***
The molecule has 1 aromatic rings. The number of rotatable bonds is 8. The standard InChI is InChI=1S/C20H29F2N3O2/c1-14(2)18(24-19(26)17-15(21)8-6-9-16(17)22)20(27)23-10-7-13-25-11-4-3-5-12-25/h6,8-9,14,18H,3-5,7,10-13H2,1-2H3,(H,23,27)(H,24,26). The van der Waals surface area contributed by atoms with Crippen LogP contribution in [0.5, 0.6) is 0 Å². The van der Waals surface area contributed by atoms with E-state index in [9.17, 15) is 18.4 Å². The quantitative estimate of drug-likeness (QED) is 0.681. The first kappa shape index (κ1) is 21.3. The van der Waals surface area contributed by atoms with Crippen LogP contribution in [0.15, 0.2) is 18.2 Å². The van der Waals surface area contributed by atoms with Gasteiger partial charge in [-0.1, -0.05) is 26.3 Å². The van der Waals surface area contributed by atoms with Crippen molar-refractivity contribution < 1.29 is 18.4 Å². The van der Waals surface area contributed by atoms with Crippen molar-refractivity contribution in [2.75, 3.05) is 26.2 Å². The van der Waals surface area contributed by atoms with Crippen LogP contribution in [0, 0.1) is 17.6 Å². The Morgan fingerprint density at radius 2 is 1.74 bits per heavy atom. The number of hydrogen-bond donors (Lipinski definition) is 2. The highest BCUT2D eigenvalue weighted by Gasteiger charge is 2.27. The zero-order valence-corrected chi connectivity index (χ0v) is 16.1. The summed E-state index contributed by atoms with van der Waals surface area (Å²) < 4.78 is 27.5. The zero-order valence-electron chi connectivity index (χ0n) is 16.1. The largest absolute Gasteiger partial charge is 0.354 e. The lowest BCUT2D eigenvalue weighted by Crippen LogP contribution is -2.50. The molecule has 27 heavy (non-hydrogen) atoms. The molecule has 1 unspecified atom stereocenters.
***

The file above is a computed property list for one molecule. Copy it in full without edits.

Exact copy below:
The molecule has 1 aromatic rings. The number of rotatable bonds is 8. The standard InChI is InChI=1S/C20H29F2N3O2/c1-14(2)18(24-19(26)17-15(21)8-6-9-16(17)22)20(27)23-10-7-13-25-11-4-3-5-12-25/h6,8-9,14,18H,3-5,7,10-13H2,1-2H3,(H,23,27)(H,24,26). The van der Waals surface area contributed by atoms with Crippen LogP contribution in [0.5, 0.6) is 0 Å². The van der Waals surface area contributed by atoms with E-state index in [9.17, 15) is 18.4 Å². The quantitative estimate of drug-likeness (QED) is 0.681. The first kappa shape index (κ1) is 21.3. The van der Waals surface area contributed by atoms with Crippen LogP contribution in [0.15, 0.2) is 18.2 Å². The van der Waals surface area contributed by atoms with Gasteiger partial charge in [-0.1, -0.05) is 26.3 Å². The van der Waals surface area contributed by atoms with Crippen molar-refractivity contribution < 1.29 is 18.4 Å². The van der Waals surface area contributed by atoms with Crippen molar-refractivity contribution in [2.75, 3.05) is 26.2 Å². The van der Waals surface area contributed by atoms with Crippen LogP contribution in [0, 0.1) is 17.6 Å². The Morgan fingerprint density at radius 2 is 1.74 bits per heavy atom. The number of hydrogen-bond donors (Lipinski definition) is 2. The highest BCUT2D eigenvalue weighted by Gasteiger charge is 2.27. The zero-order valence-corrected chi connectivity index (χ0v) is 16.1. The summed E-state index contributed by atoms with van der Waals surface area (Å²) < 4.78 is 27.5. The zero-order valence-electron chi connectivity index (χ0n) is 16.1. The largest absolute Gasteiger partial charge is 0.354 e. The lowest BCUT2D eigenvalue weighted by Crippen LogP contribution is -2.50. The molecule has 27 heavy (non-hydrogen) atoms. The molecule has 1 unspecified atom stereocenters.